Coffee lovers have had good reason to rejoice over the past decade or so. Major ...
I grew up understanding the difference between ‘everyday coffee’ brewed in the stainless steel percolator and ‘real coffee’. My grandmother made the first for my mother and her friends. It was, to quote my mother, an acquired taste. I know now that it was an acquired taste because, frankly, percolators make terrible coffee. When we were at home alone, my grandmother made real coffee on top of the stove with a moka pot. I never had to acquire a taste for this coffee. It was rich and dark and flavorful, a symphony on the tongue. As a little girl, one of my favorite breakfast treats was Nana’s moka pot coffee poured over my cornflakes with the milk.
A moka pot is a three part metal pot that you use to make coffee on top of your stove. Fully assembled, it is shaped like an hourglass. The bottom part holds the water for your coffee. The middle part is a metal filter that fits between the top and the bottom pieces and holds ground coffee. When the water in the bottom part of the moka pot heats, the steam is forced up through the grounds in the filter into the top pot, where it condenses into a liquid again. You can find moka pots in nearly any department store or supermarket for far less than you’ll pay for them through a specialty coffee shop. If you want the best, though, Bialetti makes several different models in 100% culinary grade stainless steel. Most moka pots that you’ll find in supermarkets are made with aluminum, which can affect the taste of the coffee.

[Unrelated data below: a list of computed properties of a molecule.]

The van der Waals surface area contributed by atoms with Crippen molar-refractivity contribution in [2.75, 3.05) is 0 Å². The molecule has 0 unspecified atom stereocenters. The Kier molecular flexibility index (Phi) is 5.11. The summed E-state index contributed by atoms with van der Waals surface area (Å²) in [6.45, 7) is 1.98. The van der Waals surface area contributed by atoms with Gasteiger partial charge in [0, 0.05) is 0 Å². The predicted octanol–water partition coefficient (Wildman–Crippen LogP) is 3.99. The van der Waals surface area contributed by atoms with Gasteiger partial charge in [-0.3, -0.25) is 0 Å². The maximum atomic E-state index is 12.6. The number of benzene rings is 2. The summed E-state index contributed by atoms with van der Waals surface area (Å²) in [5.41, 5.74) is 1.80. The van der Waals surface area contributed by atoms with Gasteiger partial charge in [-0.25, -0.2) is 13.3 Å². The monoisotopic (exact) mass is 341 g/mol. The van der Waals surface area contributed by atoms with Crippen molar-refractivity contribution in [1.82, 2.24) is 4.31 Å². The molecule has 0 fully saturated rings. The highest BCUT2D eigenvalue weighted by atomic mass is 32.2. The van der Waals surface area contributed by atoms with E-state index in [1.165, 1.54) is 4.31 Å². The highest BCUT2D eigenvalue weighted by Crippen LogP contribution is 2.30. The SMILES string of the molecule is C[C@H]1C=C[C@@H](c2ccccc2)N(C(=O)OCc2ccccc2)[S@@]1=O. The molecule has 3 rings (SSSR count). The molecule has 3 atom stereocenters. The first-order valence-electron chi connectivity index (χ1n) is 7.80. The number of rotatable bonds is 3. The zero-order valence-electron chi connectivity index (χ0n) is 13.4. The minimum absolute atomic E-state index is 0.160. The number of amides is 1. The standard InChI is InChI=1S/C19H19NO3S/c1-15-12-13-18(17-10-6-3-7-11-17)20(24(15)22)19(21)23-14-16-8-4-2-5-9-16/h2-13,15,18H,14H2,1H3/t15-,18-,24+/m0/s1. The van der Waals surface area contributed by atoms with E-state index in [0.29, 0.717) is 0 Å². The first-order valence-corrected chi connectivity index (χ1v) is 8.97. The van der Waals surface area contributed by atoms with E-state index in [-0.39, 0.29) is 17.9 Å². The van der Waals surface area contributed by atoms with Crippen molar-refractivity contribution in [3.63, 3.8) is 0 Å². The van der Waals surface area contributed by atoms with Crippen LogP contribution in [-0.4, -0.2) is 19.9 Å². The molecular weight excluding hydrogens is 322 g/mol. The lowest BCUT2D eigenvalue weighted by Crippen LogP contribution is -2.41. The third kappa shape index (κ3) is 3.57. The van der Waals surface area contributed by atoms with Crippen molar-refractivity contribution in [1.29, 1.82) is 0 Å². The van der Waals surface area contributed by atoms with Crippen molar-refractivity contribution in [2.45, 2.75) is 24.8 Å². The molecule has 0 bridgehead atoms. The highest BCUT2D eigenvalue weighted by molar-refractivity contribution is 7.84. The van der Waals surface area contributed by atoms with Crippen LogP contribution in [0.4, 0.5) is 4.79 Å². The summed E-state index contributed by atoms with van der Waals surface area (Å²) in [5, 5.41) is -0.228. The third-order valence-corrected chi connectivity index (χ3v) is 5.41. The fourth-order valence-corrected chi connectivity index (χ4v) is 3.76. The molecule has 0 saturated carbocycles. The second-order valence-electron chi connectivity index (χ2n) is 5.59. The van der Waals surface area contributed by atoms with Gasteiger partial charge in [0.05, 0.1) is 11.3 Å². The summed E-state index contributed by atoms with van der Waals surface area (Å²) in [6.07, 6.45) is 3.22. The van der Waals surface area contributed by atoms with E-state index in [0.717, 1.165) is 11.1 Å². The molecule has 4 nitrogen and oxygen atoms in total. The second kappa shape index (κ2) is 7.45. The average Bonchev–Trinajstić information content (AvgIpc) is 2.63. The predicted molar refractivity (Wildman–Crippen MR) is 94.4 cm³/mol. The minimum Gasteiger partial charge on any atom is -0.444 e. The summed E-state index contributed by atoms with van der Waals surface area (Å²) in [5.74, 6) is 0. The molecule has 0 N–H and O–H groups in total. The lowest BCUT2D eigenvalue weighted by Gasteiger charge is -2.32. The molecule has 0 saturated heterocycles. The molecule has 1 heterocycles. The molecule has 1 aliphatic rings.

Coffee brewed in a moka pot can be a heavenly experience – or it can be a huge disappointment. There is an art to making coffee in a moka pot that includes the amount of water, the amount and grind of the coffee, the compactness of the coffee grounds in the filter and the heat of the water used to brew it. It is possible, however, to make excellent coffee without any acidity or bitterness in a moka pot if you follow a simple procedure.
First, keep your moka pot scrupulously clean. Coffee flavor is the result of extracting oils naturally found in coffee beans. Those oils cling to any surface that they touch. Disassemble the moka pot after every use and clean the filter and top pot, being sure that you clean the underside of the top pot. Every few weeks, run some vinegar through the moka pot as if you were brewing coffee to get rid of any mineral deposits left behind by hard water.
Before you use your moka pot for the first time:
Follow the directions below using spent coffee grounds or inexpensive coffee that you don’t mind wasting. The first pot of coffee you brew in this should be thrown away. The intent is just to clean the machine out before using it for the first time.
To Make Coffee in a Moka Pot
Unscrew the top part of the moka pot and set it aside. Take out the filter basket.
Fill the bottom part of the moka pot with water to the pressure gauge line.
Drop the filter basket into place and add a heaping tablespoon of finely ground coffee for every three ounces of water in the pot. Do not tamp the coffee. The coffee will expand when the steam is forced through it, effectively producing its own tamp.
Screw the top part of the moka pot into place.
Put the pot over low heat and wait. It will take about five minutes for the coffee to finish. You’ll know that it’s done by the throaty sound of the coffee sputtering.
Pour into an espresso cup and enjoy.